The Origins of Taekwondo
Korea has a lot more to boast of than just K-pop, TV dramas, and Samsung. Nestled in the lush mountains and valleys of the East Asian peninsula, the history of the Korean people goes back for millennia. And one of its oldest surviving traditions is the martial art form of what is now called Taekwondo.
The first recorded proof of martial arts in Korea goes all the way back to around 50 BC. At the time, Korea was split into three warring kingdoms: Koguryo, Paekche, and Silla. Silla was the smallest of the three kingdoms and constantly plagued with border skirmishes and pirate invasions from Japan.
And because the three Korean kingdoms hated the Japanese more than each other, the king of Koguryo sent aid to Silla to drive out the Japanese. A select few of the Silla warriors were taught the martial arts and they eventually formed a group known as the Hwarang Warriors.
It was they, not the Koguryo, who fully developed, mastered, and spread the art, known as Hwarang-do. The king established schools all throughout the kingdom and his warriors became so skilled that SIlla was able to conquer the other two kingdoms and unite the peninsula into one kingdom, Koryo.
Establishment and Development
As the Hwarang warriors traveled throughout the kingdom, Hwarang-do spread in popularity. It soon developed into more of a recreational sport than a method of fighting, and schools were established all throughout the kingdom.
One of the most important developments of Hwarang-do was its mental and spiritual aspects. Rooted deeply in Buddhism, Hwarang-do developed as a way of thought and a style of life that emphasized principles like loyalty, obedience, honor, perseverance, and justice.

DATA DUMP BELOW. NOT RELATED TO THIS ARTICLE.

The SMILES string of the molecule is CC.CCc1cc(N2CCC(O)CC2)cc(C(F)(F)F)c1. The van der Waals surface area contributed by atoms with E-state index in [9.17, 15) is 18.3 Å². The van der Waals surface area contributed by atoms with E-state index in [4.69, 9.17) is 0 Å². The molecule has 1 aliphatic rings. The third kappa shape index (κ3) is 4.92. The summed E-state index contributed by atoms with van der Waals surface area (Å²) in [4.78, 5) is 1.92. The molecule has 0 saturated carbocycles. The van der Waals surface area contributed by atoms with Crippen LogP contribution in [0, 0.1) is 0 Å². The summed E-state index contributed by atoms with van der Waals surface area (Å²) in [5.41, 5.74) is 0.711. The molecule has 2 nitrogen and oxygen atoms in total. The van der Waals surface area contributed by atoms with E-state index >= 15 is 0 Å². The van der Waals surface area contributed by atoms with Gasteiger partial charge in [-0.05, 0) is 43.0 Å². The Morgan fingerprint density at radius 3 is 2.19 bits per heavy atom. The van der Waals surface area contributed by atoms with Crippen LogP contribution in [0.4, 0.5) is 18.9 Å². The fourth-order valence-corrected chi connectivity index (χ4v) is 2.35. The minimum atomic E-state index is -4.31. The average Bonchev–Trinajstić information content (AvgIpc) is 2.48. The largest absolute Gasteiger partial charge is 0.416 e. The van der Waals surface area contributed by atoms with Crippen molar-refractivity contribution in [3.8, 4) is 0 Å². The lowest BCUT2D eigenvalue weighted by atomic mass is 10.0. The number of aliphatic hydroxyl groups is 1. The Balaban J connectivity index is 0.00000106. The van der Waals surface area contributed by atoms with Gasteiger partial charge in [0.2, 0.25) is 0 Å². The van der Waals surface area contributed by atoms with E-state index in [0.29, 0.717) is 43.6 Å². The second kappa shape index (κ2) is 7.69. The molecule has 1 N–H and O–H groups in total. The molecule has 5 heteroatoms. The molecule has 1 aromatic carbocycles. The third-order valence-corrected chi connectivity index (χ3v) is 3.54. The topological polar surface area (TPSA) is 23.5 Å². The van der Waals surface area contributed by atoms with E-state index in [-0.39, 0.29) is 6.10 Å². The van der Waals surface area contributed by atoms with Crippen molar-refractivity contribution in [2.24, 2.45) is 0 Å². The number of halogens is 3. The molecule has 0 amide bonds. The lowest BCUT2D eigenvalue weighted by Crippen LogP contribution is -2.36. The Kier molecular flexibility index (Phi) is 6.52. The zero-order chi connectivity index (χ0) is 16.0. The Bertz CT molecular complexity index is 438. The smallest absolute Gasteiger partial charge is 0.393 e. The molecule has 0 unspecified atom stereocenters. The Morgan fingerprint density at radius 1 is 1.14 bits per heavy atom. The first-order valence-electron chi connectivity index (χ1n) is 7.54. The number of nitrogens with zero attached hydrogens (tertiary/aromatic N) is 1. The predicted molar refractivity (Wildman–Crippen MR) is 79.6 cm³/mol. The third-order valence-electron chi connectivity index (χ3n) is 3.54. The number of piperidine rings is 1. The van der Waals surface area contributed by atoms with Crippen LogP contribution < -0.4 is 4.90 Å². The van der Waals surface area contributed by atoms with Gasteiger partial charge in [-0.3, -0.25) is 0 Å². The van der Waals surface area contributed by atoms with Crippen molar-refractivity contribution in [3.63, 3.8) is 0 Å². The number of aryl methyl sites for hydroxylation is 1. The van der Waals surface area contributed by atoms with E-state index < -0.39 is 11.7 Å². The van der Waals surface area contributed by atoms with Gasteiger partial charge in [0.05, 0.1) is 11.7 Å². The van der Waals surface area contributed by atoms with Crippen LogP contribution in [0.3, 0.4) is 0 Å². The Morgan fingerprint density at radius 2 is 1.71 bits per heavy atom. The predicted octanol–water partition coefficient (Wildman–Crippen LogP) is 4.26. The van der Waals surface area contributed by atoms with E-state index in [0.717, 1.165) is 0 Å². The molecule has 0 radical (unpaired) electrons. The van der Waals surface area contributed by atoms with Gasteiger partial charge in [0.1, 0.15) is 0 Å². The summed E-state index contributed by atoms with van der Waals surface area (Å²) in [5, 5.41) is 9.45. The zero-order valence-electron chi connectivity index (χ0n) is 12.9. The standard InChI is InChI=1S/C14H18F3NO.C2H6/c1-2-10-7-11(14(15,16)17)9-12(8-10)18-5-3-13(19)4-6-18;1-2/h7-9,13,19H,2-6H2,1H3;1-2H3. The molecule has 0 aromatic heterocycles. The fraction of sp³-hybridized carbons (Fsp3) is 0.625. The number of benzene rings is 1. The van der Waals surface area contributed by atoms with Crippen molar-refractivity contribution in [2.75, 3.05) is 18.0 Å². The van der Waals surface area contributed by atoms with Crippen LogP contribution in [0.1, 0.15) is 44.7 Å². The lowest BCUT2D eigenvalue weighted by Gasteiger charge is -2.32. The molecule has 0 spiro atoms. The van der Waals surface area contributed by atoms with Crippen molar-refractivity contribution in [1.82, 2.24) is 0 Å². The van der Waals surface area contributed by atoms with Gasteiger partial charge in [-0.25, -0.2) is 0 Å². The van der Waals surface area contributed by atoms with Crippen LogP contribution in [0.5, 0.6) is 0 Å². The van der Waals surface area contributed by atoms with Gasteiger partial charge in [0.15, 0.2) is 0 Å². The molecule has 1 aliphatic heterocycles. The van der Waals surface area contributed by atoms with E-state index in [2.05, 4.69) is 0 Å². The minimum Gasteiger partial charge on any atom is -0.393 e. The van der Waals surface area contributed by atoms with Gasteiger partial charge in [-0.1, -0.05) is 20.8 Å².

During this time, the art continued to develop, integrating techniques of other forms of martial arts as well. The name changed a few times and martial arts fell in and out of popularity throughout the years. Its use in the military returned, but the masses lost touch over time.
During the Yi Dynasty (1392 1910), the Korean martial art nearly died. It was banned from the military and only practiced for health and recreation in scattered populations throughout the kingdom. However, during that time, an important book detailing the unarmed combat methods of the martial arts was written, preserving the methods and practices of the ancient art.
After liberation from the 36-year Japanese occupation, the Korean martial arts had developed into several distinct schools. But the Koreans wanted an official, unified form to call their own. After much debate and struggle, in 1955 the unified and official art of Taekwondo was formed.
From there, the strong popularity of the sport in Korea and several international demonstrations lead to international recognition of this incredible martial art form. Now, Taekwondo is practiced in over 190 countries, has its own international organization, and has been included in the Olympic Games.
Now from the mountains of Seoul, Korea, to the schools of Taekwondo in Provo, Utah, people of all ages and nationalities can enjoy this ancient, beautiful, and powerful art of Taekwondo.
About The Author:
I'm a student in Canada. I like learning new things on my own, but don't like to be told how to learn. I also like writing. Interests: fitness, martial arts, writing, photography, games, psychology, alternative education... and more.
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Posted in: Health by Logan on April 5, 2014 @ 1:43 am